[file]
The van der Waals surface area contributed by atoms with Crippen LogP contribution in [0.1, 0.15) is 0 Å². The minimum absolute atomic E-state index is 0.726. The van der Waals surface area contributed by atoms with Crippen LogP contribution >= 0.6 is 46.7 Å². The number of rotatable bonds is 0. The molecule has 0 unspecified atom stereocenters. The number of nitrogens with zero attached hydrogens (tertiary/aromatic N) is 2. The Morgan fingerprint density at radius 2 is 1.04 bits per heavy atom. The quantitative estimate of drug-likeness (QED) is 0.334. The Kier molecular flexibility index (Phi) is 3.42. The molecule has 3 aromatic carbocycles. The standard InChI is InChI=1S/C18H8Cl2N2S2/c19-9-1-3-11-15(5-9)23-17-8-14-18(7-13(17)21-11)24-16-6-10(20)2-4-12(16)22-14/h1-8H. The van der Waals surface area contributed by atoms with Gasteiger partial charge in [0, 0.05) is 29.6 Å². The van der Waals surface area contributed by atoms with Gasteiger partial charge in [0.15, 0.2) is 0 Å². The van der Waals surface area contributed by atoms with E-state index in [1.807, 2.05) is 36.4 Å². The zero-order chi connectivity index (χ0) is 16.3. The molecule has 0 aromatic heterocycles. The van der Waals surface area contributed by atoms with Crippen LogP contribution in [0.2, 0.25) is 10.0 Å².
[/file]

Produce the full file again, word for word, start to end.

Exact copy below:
The van der Waals surface area contributed by atoms with Crippen LogP contribution in [0.1, 0.15) is 0 Å². The minimum absolute atomic E-state index is 0.726. The van der Waals surface area contributed by atoms with Crippen LogP contribution >= 0.6 is 46.7 Å². The number of rotatable bonds is 0. The molecule has 0 unspecified atom stereocenters. The number of nitrogens with zero attached hydrogens (tertiary/aromatic N) is 2. The Morgan fingerprint density at radius 2 is 1.04 bits per heavy atom. The quantitative estimate of drug-likeness (QED) is 0.334. The Kier molecular flexibility index (Phi) is 3.42. The molecule has 3 aromatic carbocycles. The standard InChI is InChI=1S/C18H8Cl2N2S2/c19-9-1-3-11-15(5-9)23-17-8-14-18(7-13(17)21-11)24-16-6-10(20)2-4-12(16)22-14/h1-8H. The van der Waals surface area contributed by atoms with Gasteiger partial charge in [0, 0.05) is 29.6 Å². The van der Waals surface area contributed by atoms with Gasteiger partial charge in [0.15, 0.2) is 0 Å². The van der Waals surface area contributed by atoms with E-state index in [1.807, 2.05) is 36.4 Å². The zero-order chi connectivity index (χ0) is 16.3. The molecule has 0 aromatic heterocycles. The van der Waals surface area contributed by atoms with Crippen LogP contribution in [0.2, 0.25) is 10.0 Å².